Three Pillars of Combat Design: Final Fantasy Tactics


Seems like RPG-style reward and unlock systems are working their way into just about every genre these days. 2007 felt like a turning point to me; it was then that Call of Duty 4: Modern Warfare hit the market and showed just how addictive a multiplayer shooter can be when it has experience point rewards for effective play and a range of unlocks to spend the experience points on. Now it’s hard to find a mainstream multiplayer shooter without a persistent character progression system.

Playing a character who grows in ability over time, from a bumbling novice to a demigod, has been a trope of RPGs since the progenitor, Dungeons & Dragons, appeared in the 1970s. D&D’s tactical, turn-based combat system for the tabletop laid a foundation for a genre close to my heart; a genre that arguably started a decade later when the Fire Emblem series began in 1990 and became the archetype for what is now an established genre: the Tactical RPG (TRPG) or, as it’s called in Japan, the Simulation RPG (SRPG).

TRPGs are turn-based strategy games leavened with characters that advance and persist between battles. Though superficially similar to JRPGs in storytelling techniques and advancement systems, the desultory combat systems typical of JRPGs are replaced with  significantly more weighty TBS-style battles, which can take a half-hour or longer to complete. For the purposes of making analysis easier, let’s take a look at the iconic TRPG, Final Fantasy Tactics to lay the groundwork for future analysis.

Final Fantasy Tactics, like most modern TRPGs, features an overworld which mainly displays a battle selection screen. The menus accessible on the overworld allow the player to manage many of the persistent aspects of their roster of characters: distributing rewards granted during battle by unlocking new abilities and giving characters equipment. The character advancement system is complex: there are over a hundred unlockable abilities that the player can equip to characters. Character progression in Final Fantasy Tactics, as is typical of TRPGs, is complex in the sense that there are many characters to manage and/or there’s a complex skill tree toclimb per character. There’s also equipment restricted to only certain classes that can grant significant statistical advantages and new abilities.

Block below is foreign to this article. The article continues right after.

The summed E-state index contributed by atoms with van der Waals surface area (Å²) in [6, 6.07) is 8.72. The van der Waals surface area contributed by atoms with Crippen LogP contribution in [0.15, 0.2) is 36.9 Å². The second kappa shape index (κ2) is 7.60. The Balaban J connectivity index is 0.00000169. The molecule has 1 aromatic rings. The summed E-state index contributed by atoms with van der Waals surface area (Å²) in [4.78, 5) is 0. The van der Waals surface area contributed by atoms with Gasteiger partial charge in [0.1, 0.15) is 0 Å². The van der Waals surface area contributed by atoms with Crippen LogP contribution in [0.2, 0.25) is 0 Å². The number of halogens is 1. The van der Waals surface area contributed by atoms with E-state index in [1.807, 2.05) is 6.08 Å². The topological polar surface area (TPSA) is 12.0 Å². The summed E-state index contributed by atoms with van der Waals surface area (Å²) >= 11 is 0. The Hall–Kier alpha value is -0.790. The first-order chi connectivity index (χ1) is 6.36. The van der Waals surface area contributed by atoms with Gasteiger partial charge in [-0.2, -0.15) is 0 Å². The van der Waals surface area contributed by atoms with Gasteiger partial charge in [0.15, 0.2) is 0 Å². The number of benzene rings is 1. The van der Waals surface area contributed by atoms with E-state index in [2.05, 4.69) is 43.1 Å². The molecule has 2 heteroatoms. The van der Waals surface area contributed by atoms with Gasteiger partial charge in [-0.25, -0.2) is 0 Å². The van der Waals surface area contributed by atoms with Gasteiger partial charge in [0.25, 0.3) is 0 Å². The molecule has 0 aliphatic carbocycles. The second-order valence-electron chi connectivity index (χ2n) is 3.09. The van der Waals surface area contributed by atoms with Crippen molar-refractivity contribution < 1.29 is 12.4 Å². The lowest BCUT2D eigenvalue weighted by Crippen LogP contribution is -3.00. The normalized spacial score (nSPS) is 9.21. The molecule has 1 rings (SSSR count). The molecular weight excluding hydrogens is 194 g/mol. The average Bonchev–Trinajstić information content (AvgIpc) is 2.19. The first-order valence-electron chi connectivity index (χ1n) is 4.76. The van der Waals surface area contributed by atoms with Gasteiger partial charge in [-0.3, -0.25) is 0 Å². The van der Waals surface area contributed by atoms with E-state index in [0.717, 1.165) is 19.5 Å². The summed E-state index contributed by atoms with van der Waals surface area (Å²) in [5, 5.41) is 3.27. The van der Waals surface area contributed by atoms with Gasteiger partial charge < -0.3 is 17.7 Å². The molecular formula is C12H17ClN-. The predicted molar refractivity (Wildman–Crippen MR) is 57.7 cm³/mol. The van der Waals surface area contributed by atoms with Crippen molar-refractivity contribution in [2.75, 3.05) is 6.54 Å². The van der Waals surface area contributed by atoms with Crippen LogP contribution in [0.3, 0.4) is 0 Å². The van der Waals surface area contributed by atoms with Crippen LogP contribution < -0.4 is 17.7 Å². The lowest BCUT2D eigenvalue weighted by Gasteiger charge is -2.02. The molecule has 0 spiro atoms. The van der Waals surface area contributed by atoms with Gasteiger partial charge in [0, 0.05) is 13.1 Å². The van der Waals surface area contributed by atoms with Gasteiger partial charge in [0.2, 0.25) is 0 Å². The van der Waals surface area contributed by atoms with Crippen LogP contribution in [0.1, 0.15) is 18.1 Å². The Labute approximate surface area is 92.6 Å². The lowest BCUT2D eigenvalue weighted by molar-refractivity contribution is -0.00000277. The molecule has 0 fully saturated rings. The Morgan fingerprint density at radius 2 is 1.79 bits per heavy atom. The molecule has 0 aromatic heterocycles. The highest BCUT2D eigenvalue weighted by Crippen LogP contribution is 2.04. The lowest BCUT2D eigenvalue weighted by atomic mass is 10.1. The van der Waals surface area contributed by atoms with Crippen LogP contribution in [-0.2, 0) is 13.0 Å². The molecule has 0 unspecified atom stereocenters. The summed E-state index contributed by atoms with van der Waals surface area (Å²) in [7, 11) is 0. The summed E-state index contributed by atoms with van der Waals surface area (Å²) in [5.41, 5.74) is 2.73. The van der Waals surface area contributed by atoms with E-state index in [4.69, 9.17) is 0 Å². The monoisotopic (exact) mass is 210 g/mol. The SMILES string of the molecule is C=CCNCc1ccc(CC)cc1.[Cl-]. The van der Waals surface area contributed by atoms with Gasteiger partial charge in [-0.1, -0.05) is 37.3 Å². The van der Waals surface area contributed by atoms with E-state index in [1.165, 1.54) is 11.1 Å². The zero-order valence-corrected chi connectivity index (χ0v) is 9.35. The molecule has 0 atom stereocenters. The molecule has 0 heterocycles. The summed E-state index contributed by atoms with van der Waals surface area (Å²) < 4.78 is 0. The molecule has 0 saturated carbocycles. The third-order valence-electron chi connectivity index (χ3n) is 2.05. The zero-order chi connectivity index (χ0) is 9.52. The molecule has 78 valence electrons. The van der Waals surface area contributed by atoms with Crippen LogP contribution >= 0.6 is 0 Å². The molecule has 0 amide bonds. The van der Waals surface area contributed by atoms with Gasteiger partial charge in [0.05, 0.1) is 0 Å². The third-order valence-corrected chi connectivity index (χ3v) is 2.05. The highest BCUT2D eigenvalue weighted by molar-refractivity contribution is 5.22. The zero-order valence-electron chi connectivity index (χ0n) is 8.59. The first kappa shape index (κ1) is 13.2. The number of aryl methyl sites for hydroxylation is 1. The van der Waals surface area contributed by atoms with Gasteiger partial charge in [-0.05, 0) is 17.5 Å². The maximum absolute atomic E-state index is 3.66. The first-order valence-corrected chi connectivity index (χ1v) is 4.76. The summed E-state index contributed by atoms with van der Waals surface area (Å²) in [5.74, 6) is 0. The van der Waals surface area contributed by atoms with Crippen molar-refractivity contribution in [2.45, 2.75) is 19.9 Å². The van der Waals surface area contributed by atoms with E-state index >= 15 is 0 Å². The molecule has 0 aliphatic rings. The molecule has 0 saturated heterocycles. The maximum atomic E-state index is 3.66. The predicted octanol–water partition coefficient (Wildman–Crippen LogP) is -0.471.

Once the player is done managing their character’s growth and equipment, they pick a battle from the overworld map. Then the player must choose a team of 1 to 8 characters, in addition to the main character, to bring to the fight. Once the player’s team is locked in, they fight in a turn-based battle against enemy characters and beasts in an attempt to fulfill some victory condition, which is often killing all enemies or a specific enemy. Victory grants equipment and monetary rewards as well as unlocking additional battles, defeat means game-over.

The gameplay of Final Fantasy Tactics, and TRPGs in general, thrives when it features:

  • [Design Space] A variety of characters that provide different strategic options, both solo and in combination.

  • [Level Design] A variety of mission scenarios which require the mastery of many techniques using different characters and abilities.

  • [Upgrade / Economy] An advancement system where players can tailor their characters to fill different roles and take advantage of various combinations of enemies and terrain.


Final Fantasy Tactics is a very complex game that shows many of the benefits and pitfalls of character advancement systems and reward systems. Feedback loops between battle and overworld, combined with class balance issues and some level design decisions almost caused me to stop playing. In the next articles in this series I’ll break down the genre conventions that lead to these kinds of issues, while also diving into specifics about Final Fantasy Tactics dynamics that make the game so appealing.